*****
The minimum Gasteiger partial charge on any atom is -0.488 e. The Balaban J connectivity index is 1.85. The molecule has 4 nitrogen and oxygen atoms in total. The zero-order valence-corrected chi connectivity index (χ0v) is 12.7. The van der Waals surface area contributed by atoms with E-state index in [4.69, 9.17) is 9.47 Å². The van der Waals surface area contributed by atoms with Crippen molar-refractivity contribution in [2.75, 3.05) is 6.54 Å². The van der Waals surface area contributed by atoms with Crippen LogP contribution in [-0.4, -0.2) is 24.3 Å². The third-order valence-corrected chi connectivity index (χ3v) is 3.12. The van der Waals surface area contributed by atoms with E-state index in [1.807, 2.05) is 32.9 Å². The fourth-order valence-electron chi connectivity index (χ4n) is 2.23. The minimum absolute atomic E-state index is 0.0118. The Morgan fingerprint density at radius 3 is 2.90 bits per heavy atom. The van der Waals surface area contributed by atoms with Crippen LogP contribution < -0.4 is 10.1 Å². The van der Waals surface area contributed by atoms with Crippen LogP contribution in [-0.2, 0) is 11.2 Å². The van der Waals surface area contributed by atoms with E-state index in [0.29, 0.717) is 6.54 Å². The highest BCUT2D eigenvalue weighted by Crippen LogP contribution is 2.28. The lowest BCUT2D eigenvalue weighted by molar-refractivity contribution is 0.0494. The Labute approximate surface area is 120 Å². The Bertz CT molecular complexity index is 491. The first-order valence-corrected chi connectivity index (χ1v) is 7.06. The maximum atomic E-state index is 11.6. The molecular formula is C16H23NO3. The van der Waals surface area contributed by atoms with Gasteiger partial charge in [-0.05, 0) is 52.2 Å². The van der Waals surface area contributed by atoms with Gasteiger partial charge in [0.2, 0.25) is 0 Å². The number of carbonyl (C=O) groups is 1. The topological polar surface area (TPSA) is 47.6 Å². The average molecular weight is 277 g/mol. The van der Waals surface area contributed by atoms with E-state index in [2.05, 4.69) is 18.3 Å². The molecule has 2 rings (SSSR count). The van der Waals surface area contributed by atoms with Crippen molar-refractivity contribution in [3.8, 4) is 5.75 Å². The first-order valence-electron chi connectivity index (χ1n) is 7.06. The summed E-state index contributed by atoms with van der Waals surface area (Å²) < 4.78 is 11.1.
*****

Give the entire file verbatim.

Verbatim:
The minimum Gasteiger partial charge on any atom is -0.488 e. The Balaban J connectivity index is 1.85. The molecule has 4 nitrogen and oxygen atoms in total. The zero-order valence-corrected chi connectivity index (χ0v) is 12.7. The van der Waals surface area contributed by atoms with E-state index in [4.69, 9.17) is 9.47 Å². The van der Waals surface area contributed by atoms with Crippen molar-refractivity contribution in [2.75, 3.05) is 6.54 Å². The van der Waals surface area contributed by atoms with Crippen LogP contribution in [-0.4, -0.2) is 24.3 Å². The third-order valence-corrected chi connectivity index (χ3v) is 3.12. The van der Waals surface area contributed by atoms with E-state index in [1.807, 2.05) is 32.9 Å². The fourth-order valence-electron chi connectivity index (χ4n) is 2.23. The minimum absolute atomic E-state index is 0.0118. The Morgan fingerprint density at radius 3 is 2.90 bits per heavy atom. The van der Waals surface area contributed by atoms with Crippen LogP contribution < -0.4 is 10.1 Å². The van der Waals surface area contributed by atoms with Crippen LogP contribution in [-0.2, 0) is 11.2 Å². The van der Waals surface area contributed by atoms with E-state index in [0.29, 0.717) is 6.54 Å². The highest BCUT2D eigenvalue weighted by Crippen LogP contribution is 2.28. The lowest BCUT2D eigenvalue weighted by molar-refractivity contribution is 0.0494. The Labute approximate surface area is 120 Å². The Bertz CT molecular complexity index is 491. The first-order valence-corrected chi connectivity index (χ1v) is 7.06. The maximum atomic E-state index is 11.6. The molecular formula is C16H23NO3. The van der Waals surface area contributed by atoms with Gasteiger partial charge in [-0.05, 0) is 52.2 Å². The van der Waals surface area contributed by atoms with Gasteiger partial charge in [0.2, 0.25) is 0 Å². The number of carbonyl (C=O) groups is 1. The topological polar surface area (TPSA) is 47.6 Å². The average molecular weight is 277 g/mol. The van der Waals surface area contributed by atoms with E-state index in [2.05, 4.69) is 18.3 Å². The molecule has 2 rings (SSSR count). The van der Waals surface area contributed by atoms with Crippen molar-refractivity contribution in [3.8, 4) is 5.75 Å². The first-order valence-electron chi connectivity index (χ1n) is 7.06. The summed E-state index contributed by atoms with van der Waals surface area (Å²) < 4.78 is 11.1.